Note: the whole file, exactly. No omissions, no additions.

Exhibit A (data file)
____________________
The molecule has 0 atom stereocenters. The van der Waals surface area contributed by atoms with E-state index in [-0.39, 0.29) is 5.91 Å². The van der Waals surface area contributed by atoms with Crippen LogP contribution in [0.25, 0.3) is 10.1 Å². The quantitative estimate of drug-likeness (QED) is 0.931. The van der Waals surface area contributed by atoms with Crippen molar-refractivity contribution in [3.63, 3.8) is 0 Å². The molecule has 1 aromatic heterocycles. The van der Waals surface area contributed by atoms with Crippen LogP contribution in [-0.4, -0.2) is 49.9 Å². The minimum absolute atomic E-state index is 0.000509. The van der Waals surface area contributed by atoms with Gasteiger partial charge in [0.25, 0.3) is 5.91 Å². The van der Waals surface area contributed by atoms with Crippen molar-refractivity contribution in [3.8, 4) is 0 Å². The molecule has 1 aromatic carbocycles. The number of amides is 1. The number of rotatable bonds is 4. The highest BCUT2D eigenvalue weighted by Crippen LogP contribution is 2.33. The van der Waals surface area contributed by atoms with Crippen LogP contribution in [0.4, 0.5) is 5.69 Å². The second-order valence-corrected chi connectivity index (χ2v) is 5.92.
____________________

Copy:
The molecule has 0 atom stereocenters. The van der Waals surface area contributed by atoms with E-state index in [-0.39, 0.29) is 5.91 Å². The van der Waals surface area contributed by atoms with Crippen LogP contribution in [0.25, 0.3) is 10.1 Å². The quantitative estimate of drug-likeness (QED) is 0.931. The van der Waals surface area contributed by atoms with Crippen molar-refractivity contribution in [3.63, 3.8) is 0 Å². The molecule has 1 aromatic heterocycles. The van der Waals surface area contributed by atoms with Crippen LogP contribution in [-0.4, -0.2) is 49.9 Å². The minimum absolute atomic E-state index is 0.000509. The van der Waals surface area contributed by atoms with Gasteiger partial charge in [0.25, 0.3) is 5.91 Å². The van der Waals surface area contributed by atoms with Crippen molar-refractivity contribution in [3.8, 4) is 0 Å². The molecule has 1 aromatic carbocycles. The number of amides is 1. The number of rotatable bonds is 4. The highest BCUT2D eigenvalue weighted by Crippen LogP contribution is 2.33. The van der Waals surface area contributed by atoms with Crippen LogP contribution in [0.4, 0.5) is 5.69 Å². The second-order valence-corrected chi connectivity index (χ2v) is 5.92.